• Search the internet: Apparatus sales are abundant online. Actively search with your priority list to find the best apparatus for your organization.
  • Reach out: Speak to someone from the department that owned the used apparatus. Most fire departments pride themselves on integrity and will share the strengths and weaknesses of the apparatus.
  • Find a mechanic: Find a mechanic to assist you in reviewing an apparatus prior to purchasing. If you don’t have a fire mechanic, bring your local diesel mechanic with you when reviewing used apparatus.
  • Be creative: Many organizations purchase used apparatus based on other organizations’ fleets. Be creative and find apparatus that fits your need. Maybe it’s a retired airport fire truck that is all-wheel drive that would work great for a grass fire or a structure fire. Don’t be afraid to go after a vehicle that meets your needs just because it’s not a common vehicle type.

Bonus Resource

Bonus Resource

How to buy apparatus (eBook)

Download this FireRescue1 apparatus buying guide to learn key steps for product selection, purchasing and implementation


Identify funding sources

Considering the high cost of apparatus, new and used, it is critical that your department has a plan for replacing fire apparatus – and identifies the funding sources that can help. Here are some ways to help manage the finances:

  • Create an apparatus replacement plan: Let’s face it, small fire departments struggle financially. We have a small budget that provides little ability to fund an apparatus purchase. It’s therefore important to create an amortized apparatus schedule with estimated cost and date of replacement so your department can save money to achieve your goals. The plan will also help you seek support from your local political and business partners to assist in funding your apparatus. Plus, by saving annually, you create a reserve account that serves as your matching money for grants.
  • Apply for grants: FEMA’s Assistance to Firefighter Grants program is the best opportunity for receiving funding for new fire apparatus. Take the time to read the program guidance and identify the grants priorities. Hire a grant writer or seek assistance from your local high school teachers to help you write a competitive grant. (Learn more about grant applications from Senior Grant Consultant Jerry Grant.)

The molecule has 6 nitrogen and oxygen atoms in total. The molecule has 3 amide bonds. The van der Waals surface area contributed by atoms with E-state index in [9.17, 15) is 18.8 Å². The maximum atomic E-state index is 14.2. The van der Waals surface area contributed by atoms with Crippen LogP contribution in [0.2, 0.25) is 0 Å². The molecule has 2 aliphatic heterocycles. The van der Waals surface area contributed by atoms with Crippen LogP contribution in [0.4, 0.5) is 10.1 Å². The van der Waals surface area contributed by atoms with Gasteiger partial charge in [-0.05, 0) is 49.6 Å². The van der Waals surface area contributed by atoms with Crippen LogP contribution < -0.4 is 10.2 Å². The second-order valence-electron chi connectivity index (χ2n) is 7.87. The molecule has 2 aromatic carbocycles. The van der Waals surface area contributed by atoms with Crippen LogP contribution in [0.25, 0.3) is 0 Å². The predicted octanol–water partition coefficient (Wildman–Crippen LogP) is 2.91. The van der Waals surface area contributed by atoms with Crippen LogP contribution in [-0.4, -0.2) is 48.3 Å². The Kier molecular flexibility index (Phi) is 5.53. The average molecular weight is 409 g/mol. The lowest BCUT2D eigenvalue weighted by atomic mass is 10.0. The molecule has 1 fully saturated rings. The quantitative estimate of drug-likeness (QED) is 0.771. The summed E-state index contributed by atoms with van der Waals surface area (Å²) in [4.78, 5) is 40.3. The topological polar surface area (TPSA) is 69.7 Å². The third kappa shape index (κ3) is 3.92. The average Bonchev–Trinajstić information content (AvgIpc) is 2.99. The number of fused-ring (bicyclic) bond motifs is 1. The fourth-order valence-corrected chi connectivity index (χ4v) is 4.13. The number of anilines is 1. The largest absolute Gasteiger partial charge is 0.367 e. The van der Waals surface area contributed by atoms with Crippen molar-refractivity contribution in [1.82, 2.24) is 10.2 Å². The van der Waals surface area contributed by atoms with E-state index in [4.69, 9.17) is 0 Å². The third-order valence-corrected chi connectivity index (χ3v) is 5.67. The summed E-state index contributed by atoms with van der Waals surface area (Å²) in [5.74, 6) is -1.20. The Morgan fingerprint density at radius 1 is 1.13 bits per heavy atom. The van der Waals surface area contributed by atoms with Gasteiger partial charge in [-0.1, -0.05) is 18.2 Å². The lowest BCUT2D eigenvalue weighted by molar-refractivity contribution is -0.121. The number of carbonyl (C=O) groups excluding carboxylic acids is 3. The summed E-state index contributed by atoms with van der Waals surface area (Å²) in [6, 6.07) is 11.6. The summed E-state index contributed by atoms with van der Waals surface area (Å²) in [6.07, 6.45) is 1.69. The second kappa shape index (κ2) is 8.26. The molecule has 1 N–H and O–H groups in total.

• Consider state purchasing programs: If you are in need of command vehicles or brush trucks, a great source for purchasing chassis is through your state vehicle purchasing program. Most states have a vehicle procurement department that seeks bids annually for pickups, SUVs and similar vehicles. The state pricing can save you 30-40% off the sticker price of a truck at your local dealership.
  • Check federal excess property programs (FEPP): Your state Forestry or Fire Marshal’s office has access to federal surplus property. Through this program, they can screen and acquire used fire apparatus and trucks that can benefit your organization. Departments in our region have received ladder trucks, fire engines, heavy rescues, brush trucks, trailers and even a Sno-Cat through this program. For small departments, this is a great program for acquiring used equipment. Contact your state associations to learn more about the FEPP program.
  • Ask local businesses for help: Many local businesses receive a financial benefit through insurance premium reductions based on the capabilities of their local fire department. Build relationships with your local industry. In our community, the oil and gas industry is a valued partner that has provided assistance in purchasing equipment that benefits both their industry and our community.

Take your time to do it right

The purchasing of fire apparatus is an exciting – and scary – time for many organizations. Take the time to create a risk assessment and amortize your fleet so that you can be prepared when the opportunity comes to purchase or acquire new apparatus.

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GUIDE TO FUNDING SOURCES FOR VFD APPARATUS